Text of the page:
Literary theorists have identified visual poetry as a development of concrete poetry but with the characteristics of intermedia in which non-representational language and visual elements predominate.

Differentiation from concrete poetry

As the literary and artistic experiments of the 1950s that were at first loosely grouped together as concrete poetry extended further into the ambiguous sphere which Dick Higgins described in 1965 as 'Intermedia',[1] it became apparent that such creations were further and further divorced from the representational language with which poetry had hitherto been associated and that they needed to be categorised as a separate phenomenon.

In her survey, Concrete Poetry: A World View (1968), Mary Ellen Solt, observed that certain trends included under the label Concrete Poetry were tending towards a “New Visual Poetry”. Its chief characteristic is that it leaves behind the old poetic function of orality and is therefore distinct from the ancient tradition of shaped poetry from which Concrete Poetry claimed to have derived. Visual poetry, on the other hand, is to be distinguished by its deployment of typography.

Solt included in her proposed new genre the work of Ian Hamilton Finlay, John Furnival and Hansjörg Mayer. Her definition was extended by Marvin A Sackner in his introduction to the Ohio State University 2008 collection of Visual Poetry: "I define concrete poems as those in which only letters and/or words are utilized to form a visual image, whereas visual poems constitute those in which images are integrated into the text of the poem".[2] He also separated out artist-generated picture poems and artists' books as an allied category, citing the work of Kenneth Patchen. Also to be found in the university collection is Tom Phillips' A Humument, as well as an assortment of handwritten but non-linguistic texts.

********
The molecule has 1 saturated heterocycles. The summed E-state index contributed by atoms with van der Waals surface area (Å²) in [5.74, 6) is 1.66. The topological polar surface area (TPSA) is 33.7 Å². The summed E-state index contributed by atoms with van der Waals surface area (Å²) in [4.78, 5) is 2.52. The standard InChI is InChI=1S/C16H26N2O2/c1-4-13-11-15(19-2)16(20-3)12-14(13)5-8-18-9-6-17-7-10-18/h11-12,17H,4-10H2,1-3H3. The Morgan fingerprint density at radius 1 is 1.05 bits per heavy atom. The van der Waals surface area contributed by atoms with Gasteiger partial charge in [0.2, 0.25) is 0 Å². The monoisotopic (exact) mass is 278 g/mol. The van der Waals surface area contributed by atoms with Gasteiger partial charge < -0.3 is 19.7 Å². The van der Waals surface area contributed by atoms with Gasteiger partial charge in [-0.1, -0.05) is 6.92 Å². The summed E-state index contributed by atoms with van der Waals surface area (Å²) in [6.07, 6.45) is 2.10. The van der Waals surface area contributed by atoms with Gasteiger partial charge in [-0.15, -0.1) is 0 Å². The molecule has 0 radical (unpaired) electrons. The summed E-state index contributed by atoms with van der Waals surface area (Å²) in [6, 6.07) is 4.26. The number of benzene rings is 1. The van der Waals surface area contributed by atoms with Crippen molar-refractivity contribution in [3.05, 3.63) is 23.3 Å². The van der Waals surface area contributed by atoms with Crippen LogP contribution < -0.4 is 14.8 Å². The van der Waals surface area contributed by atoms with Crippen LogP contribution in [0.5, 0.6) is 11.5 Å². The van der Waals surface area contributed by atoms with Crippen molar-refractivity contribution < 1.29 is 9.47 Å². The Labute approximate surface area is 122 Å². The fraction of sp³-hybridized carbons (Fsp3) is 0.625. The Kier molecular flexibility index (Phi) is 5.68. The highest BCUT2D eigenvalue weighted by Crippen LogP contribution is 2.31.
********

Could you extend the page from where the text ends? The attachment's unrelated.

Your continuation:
In the light of these assertions, a new genealogy of forerunners to Visual Poetry emerges that includes Joan Miró's poem-painting Le corps de ma brune (1925),[3] Piet Mondrian's incorporation of Michel Seuphor's text in Textuel (1928),[4] and prints (druksels) by H.N. Werkman using elements of typography. The last also used the typewriter to create abstract patterns (which he called tiksels), using not just letters but also purely linear elements.[5] Created during the 1920s, they anticipated the intermediary 'typestracts' of the Concrete poet Dom Sylvester Houédard during the 1960s[6] that would equally qualify as Visual Poetry.

Klaus Peter Dencker also stresses the continuity to the new genre in his theoretical paper "From Concrete to Visual Poetry" (2000), pointing out its "intermedial and interdisciplinary" nature. The two are also interdependent and "without concrete poetry the current forms of visual poetry would be unthinkable".[7] However, the academic Willard Bohn prefers to categorise the whole gamut of literary and artistic experiment in this area since the late 19th century under the label of Visual Poetry and has done so in a number of books since 1986. From his reductionist point of view, "Visual poetry can be defined as poetry that is meant to be seen – poetry that presupposes a viewer as well as a reader".[8]

See also


  1. ^ Higgins, 1965
  2. ^ p.6
  3. ^ Christie's
  4. ^ Centre Pompidou
  5. ^ Groningen Museum
  6. ^ Yann Lovelock, The Line Forward, Amsterdam 1984, p.37
  7. ^ Dencker 2000
  8. ^ Bohn 2001, p.15